Twenty-four years ago, Toronto embarked on an improbable journey. The city made its foray into professional basketball by way of the National Basketball Association and a team dubbed the Toronto Raptors. The move was not only applauded by the city, but also the entire country. The year was 1995, a year which also saw the birth of another Canadian basketball franchise, the Vancouver Grizzlies. It was a proud time in Canadian sports history, coming just two years after Toronto’s back-to-back Major League Baseball World Series titles.
By contrast, 1995 was also an important year for hip-hop. Some would even say that it was the second most important year in the ’90s after the previous year, which saw the release of some of rap’s most influential albums of all time (Nas’ Illmatic and The Notorious B.I.G.’s Ready to Die for example). Not to be outdone, 1995 boasted some classics that, to this day, have stood the test of time. The Roots (Do You Want More), Raekwon (Only Built 4 Cuban Linx), Smif-N-Wessun (Dah Shinin’), 2Pac (Me Against The World), Mobb Deep (The Infamous) and Big L (Lifestyles Ov Da Poor & Dangerous) dropped. All historical gems that layered the musical landscape for that year and had heads bobbing to some of the most memorable beats and rhymes well into the summer, and of course, the inaugural season of the Toronto Raptors.
With the first overall pick in the draft, the Raptors drafted the diminutive, yet talented guard Damon Stoudamire. Thus began the team’s quest for the prestigious and highly-coveted Larry O’Brien trophy, which belonged to the powerful Chicago Bulls for much of the ’90s, save for a short time during Michael Jordan’s brief retirement. The Raptors would struggle for several seasons until they drafted their first full-fledged superstar – Vince Carter. With the emergence of Carter, it solidified Toronto as a viable market and no longer a trendy novelty act that paid homage to an immensely popular ’90s dinosaur movie – Jurassic Park.
When Isiah Thomas famously busted through the white, purple and red backdrop that boasted the Raptors logo and mascot to announce himself as the franchise’s first GM and president, I viewed it as a comical occurrence, simply because at that time the only other immensely popular purple dinosaur was named Barney. As a new dad to a bouncy baby boy in 1996, it was extremely difficult for me to lend any credence to this newly anointed mascot. Prior to the inaugural season, I was a die-hard New York Knicks due to the absence of anything remotely reflective of my hometown in the NBA. The Patrick Ewing-led Knicks were the closest thing to Toronto.
It is easy to see how and why the diaspora gravitated toward the likes of Serge Ibaka, Jeremy Lin and Kawhi Leonard.
Things changed over the course of a few years, as the Raptors became real juggernauts in the eastern conference of the NBA and firmly implanted themselves as forces to contend with, while my beloved Knickerbockers wallowed in misery and inconsistency.
The We The North (a moniker developed by the Raptors) era, starting in 2014-15 spawned a newly formed fan base yearning for a winner, and with the additions of Masai Ujiri (president), Kawhi Leonard (2X Finals MVP) and others, that hunger for winning was fed, and done so in a methodical and calculated manner. Developing, releasing and claiming a slew of players who would shape the fabric of things to come.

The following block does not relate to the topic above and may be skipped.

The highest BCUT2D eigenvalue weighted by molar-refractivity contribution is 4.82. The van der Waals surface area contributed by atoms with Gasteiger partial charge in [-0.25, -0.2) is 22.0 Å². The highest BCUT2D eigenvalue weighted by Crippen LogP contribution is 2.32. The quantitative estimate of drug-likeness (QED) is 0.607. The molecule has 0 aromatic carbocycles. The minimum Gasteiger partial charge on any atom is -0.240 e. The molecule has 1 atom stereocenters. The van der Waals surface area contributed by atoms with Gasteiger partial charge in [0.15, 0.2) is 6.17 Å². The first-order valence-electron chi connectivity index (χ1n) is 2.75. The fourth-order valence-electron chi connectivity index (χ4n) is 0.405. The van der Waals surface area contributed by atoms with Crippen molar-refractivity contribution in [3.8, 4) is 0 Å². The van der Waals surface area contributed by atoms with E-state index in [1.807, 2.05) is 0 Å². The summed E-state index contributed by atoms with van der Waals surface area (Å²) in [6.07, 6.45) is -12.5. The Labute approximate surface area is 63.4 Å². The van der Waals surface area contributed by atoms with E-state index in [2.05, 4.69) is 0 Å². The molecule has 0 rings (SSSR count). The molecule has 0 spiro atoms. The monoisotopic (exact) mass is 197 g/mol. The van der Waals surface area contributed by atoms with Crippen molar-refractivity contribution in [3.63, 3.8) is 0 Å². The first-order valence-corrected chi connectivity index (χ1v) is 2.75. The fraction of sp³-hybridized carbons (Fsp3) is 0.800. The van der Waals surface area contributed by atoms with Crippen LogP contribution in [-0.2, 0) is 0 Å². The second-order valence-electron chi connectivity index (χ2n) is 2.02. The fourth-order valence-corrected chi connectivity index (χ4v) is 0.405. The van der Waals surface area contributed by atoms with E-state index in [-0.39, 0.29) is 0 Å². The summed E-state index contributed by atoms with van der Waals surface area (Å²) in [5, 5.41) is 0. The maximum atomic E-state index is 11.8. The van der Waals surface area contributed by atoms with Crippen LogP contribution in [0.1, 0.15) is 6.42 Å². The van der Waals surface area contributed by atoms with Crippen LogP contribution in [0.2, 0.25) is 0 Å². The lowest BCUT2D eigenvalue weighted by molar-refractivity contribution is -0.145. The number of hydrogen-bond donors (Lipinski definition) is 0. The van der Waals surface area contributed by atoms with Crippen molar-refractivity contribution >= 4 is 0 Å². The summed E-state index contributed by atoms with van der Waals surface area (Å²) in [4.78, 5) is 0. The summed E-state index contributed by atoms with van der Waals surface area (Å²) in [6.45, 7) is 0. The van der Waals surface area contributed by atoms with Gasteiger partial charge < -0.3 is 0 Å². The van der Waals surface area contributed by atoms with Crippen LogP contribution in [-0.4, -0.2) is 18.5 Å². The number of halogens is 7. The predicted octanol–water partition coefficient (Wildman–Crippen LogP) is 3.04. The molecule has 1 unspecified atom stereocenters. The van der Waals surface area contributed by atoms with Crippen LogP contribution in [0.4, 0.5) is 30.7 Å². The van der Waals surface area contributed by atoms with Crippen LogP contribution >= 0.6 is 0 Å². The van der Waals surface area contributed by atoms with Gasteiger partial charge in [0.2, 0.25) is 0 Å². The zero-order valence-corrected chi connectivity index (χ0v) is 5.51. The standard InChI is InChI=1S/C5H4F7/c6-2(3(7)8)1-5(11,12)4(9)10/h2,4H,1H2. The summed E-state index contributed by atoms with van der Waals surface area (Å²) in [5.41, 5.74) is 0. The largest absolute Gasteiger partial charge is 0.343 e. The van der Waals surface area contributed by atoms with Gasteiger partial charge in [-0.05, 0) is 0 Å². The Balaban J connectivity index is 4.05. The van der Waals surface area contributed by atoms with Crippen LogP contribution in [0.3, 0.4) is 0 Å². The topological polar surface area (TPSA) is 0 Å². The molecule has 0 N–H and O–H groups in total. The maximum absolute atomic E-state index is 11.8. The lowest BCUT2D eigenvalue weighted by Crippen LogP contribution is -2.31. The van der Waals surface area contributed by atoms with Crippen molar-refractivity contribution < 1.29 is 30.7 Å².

After many disappointing seasons in which the Raptors failed to get over the proverbial playoff hump, the team finally clinched a finals birth and eventually celebrated the first ever NBA Championship in its 24-year history. It was definitely a sight to behold.
Toronto is one of the most diverse cities in the entire world – a city with a bevy of newcomers and second- and third-generation Canadians. Many of the city’s people of colour have not ingrained themselves with the country’s national sport, hockey, the way they have with basketball. Similar to hip-hop, basketball has provided a platform for people of colour to see themselves reflected in a sport that is internationally recognized. It is easy to see how and why the diaspora gravitated toward the likes of Serge Ibaka, Jeremy Lin and Kawhi Leonard.
Basketball enabled kids like me to want to be like Mike. Or in this day and age, be like Kawhi.
Growing up Canadian while being Black, I was drawn to the sport of hockey and other winter sports, however, given my family’s financial makeup at the time, I was not able to fully immerse myself in those sports. Every Sunday afternoon, I remember watching the likes of basketball stars Magic Johnson and Michael Jordan compete on television, and I was enamored by the fact that there were so many players like them who shared the same melanated hue as myself.
The same could be said for how the likes of Black Thought from the Roots, Raekwon or Prodigy and Havoc of Mobb Deep provided a soundtrack to my childhood. They spoke my language and lived a reality familiar to me. Hip-hop and basketball went hand-in-hand. They both gave credence to an underserved population that gravitated to the success that was displayed. They both provided a platform of expression. Basketball enabled kids like me to want to be like Mike. Or in this day and age, be like Kawhi.
In June, the city of Toronto witnessed a spectacle that was beforehand unfathomable. The Toronto Raptors paraded the Larry O’Brien NBA championship trophy through the streets of downtown to throngs of adoring fans who endured the heat and congestion to catch a glimpse of their favourite team.
It was estimated that over two million fans littered the thoroughfares of the 6IX. It would be safe to say that among all those fans, a good portion of young kids will reflect on this feat as the springboard that sparked, or grew, their love of basketball. Because if, as Serge Ibaka put it in a Twitter post, “a kid from Congo … [who] was not supposed to be here” can become a NBA champion, what’s stopping them?